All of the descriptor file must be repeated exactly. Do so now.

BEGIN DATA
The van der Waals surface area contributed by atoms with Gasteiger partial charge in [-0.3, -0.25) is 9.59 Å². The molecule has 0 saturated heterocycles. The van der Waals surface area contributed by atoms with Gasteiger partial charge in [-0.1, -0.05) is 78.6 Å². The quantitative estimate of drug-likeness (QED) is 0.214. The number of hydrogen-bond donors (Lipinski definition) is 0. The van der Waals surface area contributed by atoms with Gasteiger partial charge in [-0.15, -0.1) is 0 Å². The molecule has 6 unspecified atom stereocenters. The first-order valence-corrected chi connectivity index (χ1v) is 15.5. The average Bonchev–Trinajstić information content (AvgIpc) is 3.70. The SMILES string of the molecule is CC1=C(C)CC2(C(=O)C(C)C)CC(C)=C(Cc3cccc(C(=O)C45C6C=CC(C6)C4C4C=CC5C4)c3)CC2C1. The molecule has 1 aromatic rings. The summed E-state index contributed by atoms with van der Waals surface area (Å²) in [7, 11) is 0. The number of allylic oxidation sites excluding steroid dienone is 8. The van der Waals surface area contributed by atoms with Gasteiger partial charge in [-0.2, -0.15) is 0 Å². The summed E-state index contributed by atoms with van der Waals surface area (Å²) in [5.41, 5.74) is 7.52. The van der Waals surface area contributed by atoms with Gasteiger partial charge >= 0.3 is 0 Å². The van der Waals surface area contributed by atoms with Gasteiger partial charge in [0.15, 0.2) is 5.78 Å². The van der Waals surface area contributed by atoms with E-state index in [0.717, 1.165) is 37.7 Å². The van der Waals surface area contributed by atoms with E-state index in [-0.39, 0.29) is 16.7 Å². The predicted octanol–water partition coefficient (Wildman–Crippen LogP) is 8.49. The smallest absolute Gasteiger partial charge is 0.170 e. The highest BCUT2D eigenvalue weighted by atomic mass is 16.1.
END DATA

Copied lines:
The van der Waals surface area contributed by atoms with Gasteiger partial charge in [-0.3, -0.25) is 9.59 Å². The molecule has 0 saturated heterocycles. The van der Waals surface area contributed by atoms with Gasteiger partial charge in [-0.1, -0.05) is 78.6 Å². The quantitative estimate of drug-likeness (QED) is 0.214. The number of hydrogen-bond donors (Lipinski definition) is 0. The van der Waals surface area contributed by atoms with Gasteiger partial charge in [-0.15, -0.1) is 0 Å². The molecule has 6 unspecified atom stereocenters. The first-order valence-corrected chi connectivity index (χ1v) is 15.5. The average Bonchev–Trinajstić information content (AvgIpc) is 3.70. The SMILES string of the molecule is CC1=C(C)CC2(C(=O)C(C)C)CC(C)=C(Cc3cccc(C(=O)C45C6C=CC(C6)C4C4C=CC5C4)c3)CC2C1. The molecule has 1 aromatic rings. The summed E-state index contributed by atoms with van der Waals surface area (Å²) in [7, 11) is 0. The number of allylic oxidation sites excluding steroid dienone is 8. The van der Waals surface area contributed by atoms with Gasteiger partial charge in [-0.2, -0.15) is 0 Å². The summed E-state index contributed by atoms with van der Waals surface area (Å²) in [5.41, 5.74) is 7.52. The van der Waals surface area contributed by atoms with Gasteiger partial charge >= 0.3 is 0 Å². The van der Waals surface area contributed by atoms with Gasteiger partial charge in [0.15, 0.2) is 5.78 Å². The van der Waals surface area contributed by atoms with E-state index in [0.717, 1.165) is 37.7 Å². The van der Waals surface area contributed by atoms with E-state index in [-0.39, 0.29) is 16.7 Å². The predicted octanol–water partition coefficient (Wildman–Crippen LogP) is 8.49. The smallest absolute Gasteiger partial charge is 0.170 e. The highest BCUT2D eigenvalue weighted by atomic mass is 16.1.